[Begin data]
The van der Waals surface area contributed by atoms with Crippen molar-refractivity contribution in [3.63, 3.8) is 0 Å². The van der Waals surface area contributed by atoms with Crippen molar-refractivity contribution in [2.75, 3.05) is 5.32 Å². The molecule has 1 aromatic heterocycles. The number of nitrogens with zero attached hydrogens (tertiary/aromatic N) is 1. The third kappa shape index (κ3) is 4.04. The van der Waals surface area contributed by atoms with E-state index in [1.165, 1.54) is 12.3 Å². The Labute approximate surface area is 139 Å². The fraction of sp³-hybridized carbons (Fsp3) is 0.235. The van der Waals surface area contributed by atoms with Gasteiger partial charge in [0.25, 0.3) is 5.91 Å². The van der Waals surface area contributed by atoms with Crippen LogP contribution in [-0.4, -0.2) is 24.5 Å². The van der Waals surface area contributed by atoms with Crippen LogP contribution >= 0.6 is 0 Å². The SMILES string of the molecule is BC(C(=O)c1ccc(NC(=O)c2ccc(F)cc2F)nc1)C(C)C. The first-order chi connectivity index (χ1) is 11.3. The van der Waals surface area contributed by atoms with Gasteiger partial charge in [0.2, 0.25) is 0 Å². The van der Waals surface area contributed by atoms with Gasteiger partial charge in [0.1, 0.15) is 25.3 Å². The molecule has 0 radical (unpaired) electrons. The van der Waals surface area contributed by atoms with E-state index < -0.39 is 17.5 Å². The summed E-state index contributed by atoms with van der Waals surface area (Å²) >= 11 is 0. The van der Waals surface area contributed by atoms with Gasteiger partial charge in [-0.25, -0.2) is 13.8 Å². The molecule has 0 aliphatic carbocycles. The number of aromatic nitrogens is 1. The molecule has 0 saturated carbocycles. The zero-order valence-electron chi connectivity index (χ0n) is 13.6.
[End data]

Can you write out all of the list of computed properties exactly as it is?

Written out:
The van der Waals surface area contributed by atoms with Crippen molar-refractivity contribution in [3.63, 3.8) is 0 Å². The van der Waals surface area contributed by atoms with Crippen molar-refractivity contribution in [2.75, 3.05) is 5.32 Å². The molecule has 1 aromatic heterocycles. The number of nitrogens with zero attached hydrogens (tertiary/aromatic N) is 1. The third kappa shape index (κ3) is 4.04. The van der Waals surface area contributed by atoms with E-state index in [1.165, 1.54) is 12.3 Å². The Labute approximate surface area is 139 Å². The fraction of sp³-hybridized carbons (Fsp3) is 0.235. The van der Waals surface area contributed by atoms with Gasteiger partial charge in [0.25, 0.3) is 5.91 Å². The van der Waals surface area contributed by atoms with Crippen LogP contribution in [-0.4, -0.2) is 24.5 Å². The van der Waals surface area contributed by atoms with Crippen LogP contribution >= 0.6 is 0 Å². The SMILES string of the molecule is BC(C(=O)c1ccc(NC(=O)c2ccc(F)cc2F)nc1)C(C)C. The first-order chi connectivity index (χ1) is 11.3. The van der Waals surface area contributed by atoms with Gasteiger partial charge in [0.2, 0.25) is 0 Å². The van der Waals surface area contributed by atoms with Gasteiger partial charge in [0.1, 0.15) is 25.3 Å². The molecule has 0 radical (unpaired) electrons. The van der Waals surface area contributed by atoms with E-state index < -0.39 is 17.5 Å². The summed E-state index contributed by atoms with van der Waals surface area (Å²) >= 11 is 0. The van der Waals surface area contributed by atoms with Gasteiger partial charge in [-0.25, -0.2) is 13.8 Å². The molecule has 0 aliphatic carbocycles. The number of aromatic nitrogens is 1. The molecule has 0 saturated carbocycles. The zero-order valence-electron chi connectivity index (χ0n) is 13.6.